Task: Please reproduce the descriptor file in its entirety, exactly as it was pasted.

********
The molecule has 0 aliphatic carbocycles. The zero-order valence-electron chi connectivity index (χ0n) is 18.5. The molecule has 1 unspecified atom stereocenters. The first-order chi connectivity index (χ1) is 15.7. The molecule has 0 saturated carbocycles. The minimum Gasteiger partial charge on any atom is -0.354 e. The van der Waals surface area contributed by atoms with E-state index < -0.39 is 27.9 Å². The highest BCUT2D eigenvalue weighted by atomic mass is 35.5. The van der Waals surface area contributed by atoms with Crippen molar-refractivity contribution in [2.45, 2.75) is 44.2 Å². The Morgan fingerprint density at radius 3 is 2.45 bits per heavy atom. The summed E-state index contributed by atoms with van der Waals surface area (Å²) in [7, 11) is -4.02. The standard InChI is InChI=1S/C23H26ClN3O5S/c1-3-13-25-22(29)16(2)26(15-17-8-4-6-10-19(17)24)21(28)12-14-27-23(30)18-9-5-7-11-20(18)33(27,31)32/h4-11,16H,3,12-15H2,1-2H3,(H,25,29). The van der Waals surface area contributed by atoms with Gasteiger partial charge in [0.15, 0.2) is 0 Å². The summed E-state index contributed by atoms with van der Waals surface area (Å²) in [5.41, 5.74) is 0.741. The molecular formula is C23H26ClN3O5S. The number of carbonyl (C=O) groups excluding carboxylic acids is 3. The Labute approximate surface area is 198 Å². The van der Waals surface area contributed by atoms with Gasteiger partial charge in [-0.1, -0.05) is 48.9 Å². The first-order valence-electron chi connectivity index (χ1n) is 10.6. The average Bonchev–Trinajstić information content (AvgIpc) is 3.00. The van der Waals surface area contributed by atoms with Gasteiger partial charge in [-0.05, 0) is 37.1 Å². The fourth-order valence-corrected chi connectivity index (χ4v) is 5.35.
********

The molecule has 0 aliphatic carbocycles. The zero-order valence-electron chi connectivity index (χ0n) is 18.5. The molecule has 1 unspecified atom stereocenters. The first-order chi connectivity index (χ1) is 15.7. The molecule has 0 saturated carbocycles. The minimum Gasteiger partial charge on any atom is -0.354 e. The van der Waals surface area contributed by atoms with E-state index < -0.39 is 27.9 Å². The highest BCUT2D eigenvalue weighted by atomic mass is 35.5. The van der Waals surface area contributed by atoms with Crippen molar-refractivity contribution in [2.45, 2.75) is 44.2 Å². The Morgan fingerprint density at radius 3 is 2.45 bits per heavy atom. The summed E-state index contributed by atoms with van der Waals surface area (Å²) in [7, 11) is -4.02. The standard InChI is InChI=1S/C23H26ClN3O5S/c1-3-13-25-22(29)16(2)26(15-17-8-4-6-10-19(17)24)21(28)12-14-27-23(30)18-9-5-7-11-20(18)33(27,31)32/h4-11,16H,3,12-15H2,1-2H3,(H,25,29). The van der Waals surface area contributed by atoms with Gasteiger partial charge in [0.15, 0.2) is 0 Å². The summed E-state index contributed by atoms with van der Waals surface area (Å²) in [5.41, 5.74) is 0.741. The molecular formula is C23H26ClN3O5S. The number of carbonyl (C=O) groups excluding carboxylic acids is 3. The Labute approximate surface area is 198 Å². The van der Waals surface area contributed by atoms with Gasteiger partial charge in [-0.1, -0.05) is 48.9 Å². The first-order valence-electron chi connectivity index (χ1n) is 10.6. The average Bonchev–Trinajstić information content (AvgIpc) is 3.00. The van der Waals surface area contributed by atoms with Gasteiger partial charge in [-0.05, 0) is 37.1 Å². The fourth-order valence-corrected chi connectivity index (χ4v) is 5.35.